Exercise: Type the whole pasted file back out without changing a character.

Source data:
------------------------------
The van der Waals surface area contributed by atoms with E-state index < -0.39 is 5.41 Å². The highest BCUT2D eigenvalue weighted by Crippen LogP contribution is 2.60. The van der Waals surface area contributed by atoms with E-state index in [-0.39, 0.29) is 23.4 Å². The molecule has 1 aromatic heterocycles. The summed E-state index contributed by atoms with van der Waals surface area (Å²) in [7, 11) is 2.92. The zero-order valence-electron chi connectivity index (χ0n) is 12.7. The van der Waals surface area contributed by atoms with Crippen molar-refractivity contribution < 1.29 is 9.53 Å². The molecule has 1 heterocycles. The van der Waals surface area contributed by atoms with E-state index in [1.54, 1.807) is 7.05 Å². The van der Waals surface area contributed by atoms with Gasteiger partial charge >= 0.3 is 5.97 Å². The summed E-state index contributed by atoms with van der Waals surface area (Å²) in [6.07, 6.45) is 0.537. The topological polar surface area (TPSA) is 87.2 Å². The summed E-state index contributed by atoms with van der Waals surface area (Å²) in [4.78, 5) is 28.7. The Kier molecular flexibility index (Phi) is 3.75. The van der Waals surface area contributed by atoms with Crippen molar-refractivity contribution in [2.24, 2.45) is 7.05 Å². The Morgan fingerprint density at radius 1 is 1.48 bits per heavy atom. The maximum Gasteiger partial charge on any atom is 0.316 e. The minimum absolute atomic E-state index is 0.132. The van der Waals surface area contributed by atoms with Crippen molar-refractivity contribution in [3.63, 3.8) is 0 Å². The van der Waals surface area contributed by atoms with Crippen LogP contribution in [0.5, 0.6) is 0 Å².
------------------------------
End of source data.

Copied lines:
The van der Waals surface area contributed by atoms with E-state index < -0.39 is 5.41 Å². The highest BCUT2D eigenvalue weighted by Crippen LogP contribution is 2.60. The van der Waals surface area contributed by atoms with E-state index in [-0.39, 0.29) is 23.4 Å². The molecule has 1 aromatic heterocycles. The summed E-state index contributed by atoms with van der Waals surface area (Å²) in [7, 11) is 2.92. The zero-order valence-electron chi connectivity index (χ0n) is 12.7. The van der Waals surface area contributed by atoms with Crippen molar-refractivity contribution < 1.29 is 9.53 Å². The molecule has 1 heterocycles. The van der Waals surface area contributed by atoms with E-state index in [1.54, 1.807) is 7.05 Å². The van der Waals surface area contributed by atoms with Gasteiger partial charge >= 0.3 is 5.97 Å². The summed E-state index contributed by atoms with van der Waals surface area (Å²) in [6.07, 6.45) is 0.537. The topological polar surface area (TPSA) is 87.2 Å². The summed E-state index contributed by atoms with van der Waals surface area (Å²) in [4.78, 5) is 28.7. The Kier molecular flexibility index (Phi) is 3.75. The van der Waals surface area contributed by atoms with Crippen molar-refractivity contribution in [2.24, 2.45) is 7.05 Å². The Morgan fingerprint density at radius 1 is 1.48 bits per heavy atom. The maximum Gasteiger partial charge on any atom is 0.316 e. The minimum absolute atomic E-state index is 0.132. The van der Waals surface area contributed by atoms with Crippen molar-refractivity contribution in [3.63, 3.8) is 0 Å². The van der Waals surface area contributed by atoms with Crippen LogP contribution in [0.5, 0.6) is 0 Å².